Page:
This phase calls on organizations to automatically insert remote browser isolation for access to risky websites or from unmanaged devices, and evaluate remote browser isolation as an alternative to CASB reverse proxy for SaaS applications that behave incorrectly when URLs are rewritten. Organizations should also monitor real-time threat and user dashboards for command-and-control attempts and anomaly detection.

Phase 4: Implement Continuous Data Protection
Next, we must gain visibility into where sensitive data is stored and where it spreads. Monitor and control movement of sensitive information through approved and unapproved applications and websites.

Organizations must define overall differentiation for data access from managed and unmanaged devices, and add adaptive policy details to access content based on context (e.g., full access, sensitive, or confidential). They can invoke cloud security posture management to continuously assess public cloud service configurations to protect data and meet compliance regulations. They also may assess use of inline data loss protection (DLP) rules and policies for all applications to protect data and meet compliance regulations. In that same vein, they can define data-at-rest DLP rules and policies, especially file sharing permissions for cloud storage objects and application-to-application integrations enabling data sharing and movement. And they should continuously investigate and remove excess trust, in addition to adopting and enforcing a least-privilege model everywhere.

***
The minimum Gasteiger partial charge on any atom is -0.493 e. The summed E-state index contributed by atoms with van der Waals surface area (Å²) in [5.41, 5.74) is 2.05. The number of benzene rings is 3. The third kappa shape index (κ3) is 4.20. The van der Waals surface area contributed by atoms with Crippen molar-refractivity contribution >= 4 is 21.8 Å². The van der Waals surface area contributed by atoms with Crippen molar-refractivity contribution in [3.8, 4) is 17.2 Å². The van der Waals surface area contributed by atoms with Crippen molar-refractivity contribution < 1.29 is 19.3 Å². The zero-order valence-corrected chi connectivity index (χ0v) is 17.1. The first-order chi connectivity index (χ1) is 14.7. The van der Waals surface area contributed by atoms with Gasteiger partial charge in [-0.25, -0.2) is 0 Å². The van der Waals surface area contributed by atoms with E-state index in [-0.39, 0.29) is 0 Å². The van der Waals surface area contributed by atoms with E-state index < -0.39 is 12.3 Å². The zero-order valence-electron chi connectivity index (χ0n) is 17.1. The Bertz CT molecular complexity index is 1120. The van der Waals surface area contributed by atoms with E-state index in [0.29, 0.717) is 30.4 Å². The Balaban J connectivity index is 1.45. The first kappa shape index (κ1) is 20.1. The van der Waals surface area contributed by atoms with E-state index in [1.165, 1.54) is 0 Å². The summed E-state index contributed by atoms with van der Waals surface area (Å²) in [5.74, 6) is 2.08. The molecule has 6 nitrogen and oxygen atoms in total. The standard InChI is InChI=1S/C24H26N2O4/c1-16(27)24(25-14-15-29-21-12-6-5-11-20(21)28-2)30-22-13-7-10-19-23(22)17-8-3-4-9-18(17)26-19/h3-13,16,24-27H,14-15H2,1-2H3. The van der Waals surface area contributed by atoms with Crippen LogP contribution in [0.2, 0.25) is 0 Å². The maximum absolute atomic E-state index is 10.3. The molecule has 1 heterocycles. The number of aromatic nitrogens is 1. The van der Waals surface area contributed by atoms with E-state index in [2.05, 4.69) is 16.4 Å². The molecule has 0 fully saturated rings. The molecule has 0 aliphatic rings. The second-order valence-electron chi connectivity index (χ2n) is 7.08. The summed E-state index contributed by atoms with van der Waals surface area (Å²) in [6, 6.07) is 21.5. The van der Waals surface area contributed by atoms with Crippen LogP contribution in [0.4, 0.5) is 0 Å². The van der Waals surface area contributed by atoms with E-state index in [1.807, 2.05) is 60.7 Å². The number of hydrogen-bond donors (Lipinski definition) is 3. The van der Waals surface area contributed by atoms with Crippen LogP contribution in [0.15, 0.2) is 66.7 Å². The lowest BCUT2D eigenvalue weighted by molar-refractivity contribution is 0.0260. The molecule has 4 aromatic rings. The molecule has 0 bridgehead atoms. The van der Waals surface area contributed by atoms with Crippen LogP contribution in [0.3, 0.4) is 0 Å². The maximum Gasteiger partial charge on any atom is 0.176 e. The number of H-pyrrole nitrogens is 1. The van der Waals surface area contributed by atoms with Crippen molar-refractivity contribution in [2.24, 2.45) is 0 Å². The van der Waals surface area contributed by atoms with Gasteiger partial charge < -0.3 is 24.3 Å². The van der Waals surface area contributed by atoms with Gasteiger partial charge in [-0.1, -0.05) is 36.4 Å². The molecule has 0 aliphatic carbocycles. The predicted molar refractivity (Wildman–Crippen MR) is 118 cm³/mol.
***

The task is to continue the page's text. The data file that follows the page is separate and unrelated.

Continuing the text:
Phase 5: Refine With Real-Time Analytics, Visualization
The final phase to a zero-trust approach is to enrich and refine policies in real time. Assess the suitability of existing policy effectiveness based on user trends, access anomalies, alterations to applications, and changes in the sensitivity level of data.